Sunderland ex-miner with one leg and a bad heart is refused free ride to hospital

KEN HODGSON: The 60-year-old was told he would have to make his own way to hospital.
KEN HODGSON: The 60-year-old was told he would have to make his own way to hospital.
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A DISABLED grandad who is an amputee, has a heart condition and carpal tunnel syndrome in both wrists, was stunned to be told he didn’t qualify for free transport to hospital.

Ken Hodgson couldn’t believe that someone with his range of health problems was expected to make his own way to hospital after a shake up in the transport ambulance service.

The 60-year-old Sunderland man, who relies on his sick wife, Linda, just to leave the house after recently having part of his right leg amputated, a result of a serious injury while working as a miner in Eppleton Colliery 36 years ago.

Although doctors managed to save what was left of the leg, in recent years the pain became so unbearable he had it removed just before Christmas. Carpal tunnel syndrome, which Ken suffers in his wrists, causes pain and numbness in the affected area.

Ken, who grew up in Hetton, but now lives in Southwick, previously had no problems booking ambulances to take him for heart check-ups, and said he couldn’t believe it when he was told he couldn’t have an ambulance to take him for his first physiotherapy appointment at Sunderland Royal Hospital.

Since October the region’s clinical commissioning groups announced changes that mean anyone booking an ambulance or ambulance taxi for an appointment at health facilities across the region, now have to go through a new patient transport service question-and-answer session on the telephone.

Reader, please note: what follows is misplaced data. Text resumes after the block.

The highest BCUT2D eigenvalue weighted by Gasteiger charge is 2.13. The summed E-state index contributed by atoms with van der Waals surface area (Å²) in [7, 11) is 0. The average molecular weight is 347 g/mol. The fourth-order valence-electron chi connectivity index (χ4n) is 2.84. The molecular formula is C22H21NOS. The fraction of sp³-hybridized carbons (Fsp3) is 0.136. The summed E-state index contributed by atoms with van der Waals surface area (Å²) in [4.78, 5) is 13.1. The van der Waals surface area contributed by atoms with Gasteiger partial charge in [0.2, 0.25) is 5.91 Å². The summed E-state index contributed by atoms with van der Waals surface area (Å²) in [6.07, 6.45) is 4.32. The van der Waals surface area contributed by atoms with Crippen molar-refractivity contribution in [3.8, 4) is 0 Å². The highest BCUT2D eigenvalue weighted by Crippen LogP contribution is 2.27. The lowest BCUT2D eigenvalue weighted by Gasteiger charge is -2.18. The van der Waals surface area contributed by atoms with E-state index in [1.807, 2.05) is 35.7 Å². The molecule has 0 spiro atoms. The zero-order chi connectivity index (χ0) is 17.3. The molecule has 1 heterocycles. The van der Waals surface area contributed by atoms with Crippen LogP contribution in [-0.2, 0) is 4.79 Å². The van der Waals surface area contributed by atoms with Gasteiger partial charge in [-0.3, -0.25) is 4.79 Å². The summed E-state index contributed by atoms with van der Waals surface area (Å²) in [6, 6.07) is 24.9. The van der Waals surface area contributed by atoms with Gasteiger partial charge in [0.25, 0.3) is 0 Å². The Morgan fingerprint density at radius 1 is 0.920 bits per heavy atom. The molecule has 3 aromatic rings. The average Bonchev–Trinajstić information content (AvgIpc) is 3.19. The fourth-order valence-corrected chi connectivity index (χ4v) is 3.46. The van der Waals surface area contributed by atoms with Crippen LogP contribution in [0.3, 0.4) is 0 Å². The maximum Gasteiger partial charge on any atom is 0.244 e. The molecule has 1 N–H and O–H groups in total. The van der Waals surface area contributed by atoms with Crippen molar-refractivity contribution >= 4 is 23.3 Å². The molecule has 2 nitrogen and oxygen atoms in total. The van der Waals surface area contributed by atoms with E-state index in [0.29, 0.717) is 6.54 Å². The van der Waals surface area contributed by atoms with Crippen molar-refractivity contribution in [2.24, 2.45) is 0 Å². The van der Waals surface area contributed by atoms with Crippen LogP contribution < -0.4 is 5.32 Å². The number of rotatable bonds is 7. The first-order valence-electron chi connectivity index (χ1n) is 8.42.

Ken said: “When I rang up they asked me a range of questions, including was I on dialysis, was I blind or deaf, was I on chemotherapy and even who does my shopping. I said my wife does the shopping, but they still said I didn’t qualify for an ambulance. It just felt so unfair. I’ve worked and paid taxes all my life and it is bad enough coming to terms with the amputation without all this stress.

“I got myself really worked up about it because I know I have loads of hospital appointments coming up.”

Ken, who continued working as a miner for 17 years before the pit closed and then became a registered nurse, said he was eventually given an ambulance after several phone calls from him and Linda, 57, but is worried he will have the same battle on his hands every time he rings for one.

He is also concerned that many other people might be too old, frail or unwell to fight for an ambulance and end up shelling out for taxis.

Breast cancer survivor Linda, who suffers from lymphoedema and osteoarthritis and struggles to push Ken’s wheelchair, said she too is worried for others.

She said: “You could end up with pensioners going without food or turning the heating off to pay for taxis, because they need to get to hospital appointments.”

David Gallagher, chief officer at NHS Sunderland Clinical Commissioning Group, said: “We are always grateful to patients for raising any concerns and sharing their experiences, as this can help us to review and improve services where that is needed.

“We are committed to ensuring that anyone with a medical need for transport can get the help they need.

“Patient transport services help patients make about 2,500 journeys every day in the North East, and we follow national guidelines from the Department of Health to decide whether an individual is eligible for support.

“This involves asking a few questions about how you would normally travel for day-to-day activities and whether friends or family normally take you to your appointments.

“If any patient is unhappy with an individual decision, we would encourage them to use the appeals process, which is operated for the whole of the region by North of Tyne Patient Advice and Liaison Service (PALS) via Freephone 0800 032 0202, by text to 01670 511 098 or by emailing”